A few thoughts on grading (on the eve of a big push)

I have planned badly grading-wise this term, something you would think I would have figured out after teaching for 22 years.  Basically, I’m teaching three writing classes, and all of them– the first year students, the juniors/seniors, and the grad students– all have some significant writing project due this week.  I know.  Brilliant.

Anyway, there were a couple of pretty humorous and wise posts about grading out there on the blogosphere that I thought I’d reflect on before I dive into the breach tomorrow.  First, there is this post from the “not that kind of doctor” blog, “the five stages of grading,” which went “viral” (sorta) and seems to have taken the blogger by surprise.  Then there’s “Procrastigrading; or, How to Grade Efficiently” from Nine Kinds of Pie, another blog I had not previously read.  The five stages of grading = the five stages of grief (kinda funny), and “procrastigrading” is a technique where one collects work from students and waits for six days to grade it, doing it all in one marathon session.  This is advice I inadvertently follow far too often.

In any event, mostly to remind myself for the grading frenzy that starts tomorrow, a few thoughts/self-reminders about grading:

  • When it comes to the teaching of writing, it seems to me that commenting/assessing/grading writing is a part of the teaching process, unfortunately.  I say “unfortunately,” because while I often like reading student writing and I think it would be totally wrong to pass this grading off onto someone else and/or to not really do it all, I admit that grading can often times be the least interesting part of the teaching process.  Having said that….
  • …. I have heard all kinds of stories of cutting corners in very dubious ways.  One of my very senior colleagues told me a story about how he was very pressed for time one term and limited his commenting on student papers to circling what he thought was the strongest sentence in an essay and underlining what he thought was the weakest.  I have often thought about how much easier my life would be if I simply wrote “good!” on the top of all the assigned essays and simply given everyone an A.  I’ve heard stories of faculty (not here, but I suspect it’s happened) hiring grad students or part-timers to grade stuff on the side.  I haven’t done any of these things and I wouldn’t, but that is not to say I’ve never been tempted.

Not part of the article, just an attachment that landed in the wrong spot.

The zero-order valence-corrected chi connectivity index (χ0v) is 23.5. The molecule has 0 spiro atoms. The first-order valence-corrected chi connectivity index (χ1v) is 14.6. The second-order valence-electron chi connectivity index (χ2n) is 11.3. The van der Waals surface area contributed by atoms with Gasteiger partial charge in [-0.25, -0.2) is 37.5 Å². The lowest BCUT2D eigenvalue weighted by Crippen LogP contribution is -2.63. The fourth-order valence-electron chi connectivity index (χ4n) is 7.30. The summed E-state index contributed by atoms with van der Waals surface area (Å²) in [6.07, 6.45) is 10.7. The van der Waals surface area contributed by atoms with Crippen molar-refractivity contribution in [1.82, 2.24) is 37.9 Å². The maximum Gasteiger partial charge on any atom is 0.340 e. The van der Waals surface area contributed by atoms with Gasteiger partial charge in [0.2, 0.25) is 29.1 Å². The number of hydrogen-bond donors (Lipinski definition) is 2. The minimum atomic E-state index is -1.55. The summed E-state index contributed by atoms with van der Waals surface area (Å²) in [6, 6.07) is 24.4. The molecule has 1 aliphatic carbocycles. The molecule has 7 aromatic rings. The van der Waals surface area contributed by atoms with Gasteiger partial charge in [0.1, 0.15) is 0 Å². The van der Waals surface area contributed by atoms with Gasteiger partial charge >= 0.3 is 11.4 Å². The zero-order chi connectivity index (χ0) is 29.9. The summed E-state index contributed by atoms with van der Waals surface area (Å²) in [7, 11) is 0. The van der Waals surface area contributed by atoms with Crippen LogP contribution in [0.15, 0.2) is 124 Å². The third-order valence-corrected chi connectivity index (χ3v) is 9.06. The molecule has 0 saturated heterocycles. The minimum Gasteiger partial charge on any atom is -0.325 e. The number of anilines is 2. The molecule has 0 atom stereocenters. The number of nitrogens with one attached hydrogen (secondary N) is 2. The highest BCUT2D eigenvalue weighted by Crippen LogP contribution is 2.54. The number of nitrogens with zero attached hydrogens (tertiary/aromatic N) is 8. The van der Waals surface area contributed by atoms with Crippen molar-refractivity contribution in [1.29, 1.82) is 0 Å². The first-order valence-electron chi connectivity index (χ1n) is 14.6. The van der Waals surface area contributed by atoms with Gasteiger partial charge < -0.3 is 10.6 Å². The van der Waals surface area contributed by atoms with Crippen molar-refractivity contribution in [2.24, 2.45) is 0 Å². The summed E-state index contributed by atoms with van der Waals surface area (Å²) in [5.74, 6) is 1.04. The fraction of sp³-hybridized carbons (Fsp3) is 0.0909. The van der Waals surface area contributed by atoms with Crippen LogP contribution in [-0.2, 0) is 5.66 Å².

• Effectively and efficiently commenting/grading on student essays is something that takes a lot of practice, and on the chance that there is a newer teacher or a grad student of mine reading this who has just spent 10 hours dealing with their first big stack of first year composition essays, it does get easier.  Honestly.
  • The truest thing that Phillip “Nine Kinds of Pie” Nel writes is that “Grading devours all the time you give it.  You need to limit its diet.”  Very very true.  Toward that end, I tend to use two techniques (well, three, if I count to the too frequent “procrastigrading” approach of waiting until too long to start grading a batch of papers in the first place.)  The first technique, which is based entirely on the “Procrastination hack” from 43 folders, is using a timer.  I give myself 10 minutes at a time to read/comment on a student project, a time limit that is usually not enough but is often close enough to comment on an essay.  So, doing this 10+2*5 approach means I can comment and grade about five essays an hour.  That’s still not exactly “super fast,” but it makes things a little more manageable.